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 You are in: Under Secretary for Public Diplomacy and Public Affairs > Bureau of Public Affairs > Bureau of Public Affairs: Press Relations Office > Press Releases (Other) > 2003 > June
Fact Sheet
Office of the Spokesman
Washington, DC
June 20, 2003


U.S. - Brazil Science and Technology Cooperation

Brazil and the U.S. signed an umbrella Science and Technology Cooperation Agreement in 1984 that is currently active. Our cooperation has been rich and varied over many years and involves government agencies, universities, and private businesses.

A senior U.S.-Brazil Consultative Panel on Science and Technology Cooperation met in Brasilia on June 18-19, 2002 to further promote and coordinate collaboration between the two countries. Approximately 60 participating scientists and policy makers from the two countries, representing ten U.S. agencies and 12 Brazilian institutions, confirmed the desire of both countries to strengthen their cooperative Science and Technology relationship.

A few examples of ongoing collaborative research include:

    • Brazilian and U.S. agencies have cooperated on space-based technologies to monitor and protect natural resources. One example is NASA and Brazilian Space Agency collaboration on the Large Scale Biosphere Atmosphere Experiment in Amazonia for more than five years, incorporating a broad range of research activities.
    • USDA is working with Brazil in a range of areas including biosafety and risk assessment, genomics, and water resource management.
    • The National Science Foundation has been engaged in student, postdoctoral, and staff scientist exchanges to improve the linkage between research and education, and to generate future collaboration.
    • The Brazilian Space Agency is participating with NASA in the development of equipment for the International Space Station. The only astronaut hailing from South America, Brazilian Air Force Major Marcos Pontes, has been training at NASA's Johnson Space Center in Texas since 1998.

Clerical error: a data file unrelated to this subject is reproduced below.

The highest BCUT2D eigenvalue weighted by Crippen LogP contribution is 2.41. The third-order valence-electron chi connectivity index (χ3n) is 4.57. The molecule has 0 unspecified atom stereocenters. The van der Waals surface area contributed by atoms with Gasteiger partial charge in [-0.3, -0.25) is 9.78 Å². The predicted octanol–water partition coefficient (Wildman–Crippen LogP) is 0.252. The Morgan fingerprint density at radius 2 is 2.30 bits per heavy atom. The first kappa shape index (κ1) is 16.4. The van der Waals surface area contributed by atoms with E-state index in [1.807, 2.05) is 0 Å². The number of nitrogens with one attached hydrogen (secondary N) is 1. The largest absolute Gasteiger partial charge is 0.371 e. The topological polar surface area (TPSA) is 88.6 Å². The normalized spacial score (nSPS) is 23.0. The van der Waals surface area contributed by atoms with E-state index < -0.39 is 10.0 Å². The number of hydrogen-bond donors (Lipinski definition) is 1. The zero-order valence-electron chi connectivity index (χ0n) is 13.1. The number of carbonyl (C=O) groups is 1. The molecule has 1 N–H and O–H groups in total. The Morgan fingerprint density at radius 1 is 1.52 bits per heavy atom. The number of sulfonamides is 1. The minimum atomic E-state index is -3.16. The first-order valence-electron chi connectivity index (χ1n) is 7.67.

At the June 20 Presidential Summit in Washington, Secretary of Energy Spencer Abraham and Minister of Science and Technology Roberto Amaral signed the International Nuclear Energy Research Initiative. That Initiative enables the United States and Brazil to enter into projects to develop safer and more economic nuclear energy technologies for the future. It also will enable new cooperation between U.S. and Brazilian national nuclear laboratories, including student exchanges and research assignments. Specifically, under the International Nuclear Energy Research Initiative the U.S. and Brazil will:

  • Accelerate development of next-generation (e.g., Gen IV) nuclear energy systems with improved efficiency, economics, safety and security;
  • Extend the safe operating life of nuclear power plants; and
  • Develop advanced nuclear fuels and materials, and advance fundamental nuclear science.

The United States values Brazil as an important partner in advancing our scientific and technological knowledge. We have worked closely with Brazil for many years and hope to enhance and encourage that relationship in the future. We look forward to working closely with the new administration to identify areas of mutual priority and interest. 


Released on June 20, 2003

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